Newman’s Almond Fruit Pudding
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Who didn’t love Paul Newman? I mean, besides Richard Nixon. (Check out Nixon’s original enemies list. Number 19. Mr. Newman was very proud of that. I agree, it was quite an honor.)
Mr. Newman was talented, handsome and unfailingly generous, as his company, Newman’s Own, continues to demonstrate. A quarter of a billion dollars. All to charity. I love the company slogan, “Shameless exploitation in pursuit of the common good.” (Do visit the website and watch the video. It’s lovely. Have some kleenex close at hand. You’ll also find quite a few recipes there.) As a fellow lover of food, and admirer of his good works, how could I not write a tribute to Paul Newman?
He put out a couple of pretty nice cookbooks, too, as you might imagine if you’ve given it any thought. Mr. Newman loved simple food — chicken soup, popcorn, salads — and that’s what his books are filled with, good simple recipes from his family and friends, punctuated by stories, humor and the delightful spirit of a man who loved food and knew how to have a ball every day.
Newman’s Own Cookbook has been on my shelf for years, filled with scraps of paper marking recipes I’d like to make. But while reading through it, of course I came across an unmarked and previously unnoticed recipe that demanded I make it right away.
Almond Fruit Pudding. Oooh, this is a good one. And it’s really easy. It’s in the dessert section of the book, but it sounded like breakfast to me: fruit, nuts, eggs. So I made it for Sunday breakfast.
I love that it starts out just like my very, very favorite childhood breakfast, fruit soup. You take a mix of different dried fruits.…
….and cook them together with sugar and what else?
Newman’s Own Lemonade, of course. Which is a good lemonade, I might note. Nicely tangy, not overly sweet. (Okay, fruit soup doesn’t have lemonade in it, but still. This reminds me of it.) I added a bit of lemon zest to the mix, too. There it is, cooking away. You want the fruit to be nice and tender, which will take longer than the four minutes mentioned in the recipe.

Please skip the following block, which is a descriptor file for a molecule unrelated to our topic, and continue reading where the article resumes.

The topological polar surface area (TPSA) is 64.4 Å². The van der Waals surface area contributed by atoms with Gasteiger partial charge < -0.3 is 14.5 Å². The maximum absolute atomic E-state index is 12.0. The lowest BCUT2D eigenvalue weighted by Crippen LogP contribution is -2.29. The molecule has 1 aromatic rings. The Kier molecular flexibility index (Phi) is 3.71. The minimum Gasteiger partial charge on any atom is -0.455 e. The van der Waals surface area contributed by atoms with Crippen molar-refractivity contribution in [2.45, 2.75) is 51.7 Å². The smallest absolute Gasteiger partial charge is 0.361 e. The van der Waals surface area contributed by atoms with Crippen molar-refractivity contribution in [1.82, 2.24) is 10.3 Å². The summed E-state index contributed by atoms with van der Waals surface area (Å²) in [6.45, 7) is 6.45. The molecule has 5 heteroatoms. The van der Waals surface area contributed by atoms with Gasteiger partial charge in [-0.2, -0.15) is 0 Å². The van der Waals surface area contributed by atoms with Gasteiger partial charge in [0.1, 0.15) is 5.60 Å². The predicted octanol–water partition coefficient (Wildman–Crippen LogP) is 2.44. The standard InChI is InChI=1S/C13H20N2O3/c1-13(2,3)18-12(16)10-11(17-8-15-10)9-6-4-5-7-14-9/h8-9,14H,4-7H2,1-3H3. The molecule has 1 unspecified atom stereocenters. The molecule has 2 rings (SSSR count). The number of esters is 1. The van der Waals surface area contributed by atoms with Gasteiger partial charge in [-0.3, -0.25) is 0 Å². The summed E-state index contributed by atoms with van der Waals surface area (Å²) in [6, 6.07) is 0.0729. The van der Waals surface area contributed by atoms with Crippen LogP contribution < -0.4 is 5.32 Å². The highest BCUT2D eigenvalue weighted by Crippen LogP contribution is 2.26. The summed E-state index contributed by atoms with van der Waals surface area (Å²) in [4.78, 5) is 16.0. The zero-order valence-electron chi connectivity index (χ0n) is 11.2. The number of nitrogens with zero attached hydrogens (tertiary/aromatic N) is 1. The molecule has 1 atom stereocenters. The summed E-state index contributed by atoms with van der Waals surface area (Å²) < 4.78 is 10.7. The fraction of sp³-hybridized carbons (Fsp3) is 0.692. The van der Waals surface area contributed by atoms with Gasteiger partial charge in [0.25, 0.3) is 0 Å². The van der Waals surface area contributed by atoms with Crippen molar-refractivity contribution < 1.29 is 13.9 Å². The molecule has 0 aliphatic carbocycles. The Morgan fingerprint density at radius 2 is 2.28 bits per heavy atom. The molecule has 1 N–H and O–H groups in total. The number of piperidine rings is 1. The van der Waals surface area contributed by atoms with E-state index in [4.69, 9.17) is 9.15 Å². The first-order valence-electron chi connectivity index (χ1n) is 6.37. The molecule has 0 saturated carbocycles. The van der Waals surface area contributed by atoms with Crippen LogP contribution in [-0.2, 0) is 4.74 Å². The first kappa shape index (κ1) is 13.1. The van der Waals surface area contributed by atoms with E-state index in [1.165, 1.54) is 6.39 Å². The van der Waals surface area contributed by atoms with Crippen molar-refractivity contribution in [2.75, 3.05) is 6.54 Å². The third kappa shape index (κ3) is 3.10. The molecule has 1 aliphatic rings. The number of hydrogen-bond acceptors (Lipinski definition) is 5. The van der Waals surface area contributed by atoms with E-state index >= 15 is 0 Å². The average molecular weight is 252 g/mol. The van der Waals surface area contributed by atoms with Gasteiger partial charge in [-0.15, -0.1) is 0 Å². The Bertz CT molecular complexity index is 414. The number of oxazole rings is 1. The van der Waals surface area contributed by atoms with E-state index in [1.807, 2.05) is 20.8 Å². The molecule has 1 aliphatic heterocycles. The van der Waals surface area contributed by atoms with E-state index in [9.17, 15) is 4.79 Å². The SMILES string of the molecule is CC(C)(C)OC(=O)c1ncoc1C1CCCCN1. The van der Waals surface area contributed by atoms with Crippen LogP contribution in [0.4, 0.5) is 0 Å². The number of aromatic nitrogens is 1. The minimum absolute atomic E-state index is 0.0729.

I could eat it at this stage, without doing another thing. But I did want to try the recipe, so I kept going. While the fruit’s cooking, you take some of these:
(Non-DYMO label especially for Ms. D.)
And whooz (that’s a technical term, for you non-foodies) them in the food processor until you get this:
All nicely ground up. Then beat some eggs with more sugar.
Dr. Evil was nearby, and let me know that he did not approve of the mixer. Note his Mixers Are Unauthorized face:
I persisted nevertheless. A persnickety little dog is not stopping me from making breakfast.
When the fruit is done, put it in an ungreased souffle dish.
Mix the almonds into the egg mixture, and goob it over the top. (Another technical term.)
Bake it at 350 for about 40 to 45 minutes. I found that the top browned quickly, so about halfway through I covered it with foil. It comes out looking like this:
Devour right away — it should be hot when you eat it. And yeah, it was exactly as good as I thought it would be. Scrumptious. Perfect for breakfast, better, I think, than it would be as a dessert. I might add a touch of cinnamon next time, but it really doesn’t need anything else. We loved this. The leftovers, should you have any, reheat nicely in the nuke. (Non-foodie technical term.)
Thank you, Mr. Newman! We miss you. And I hope that when you got to heaven, you brought enough for everybody.
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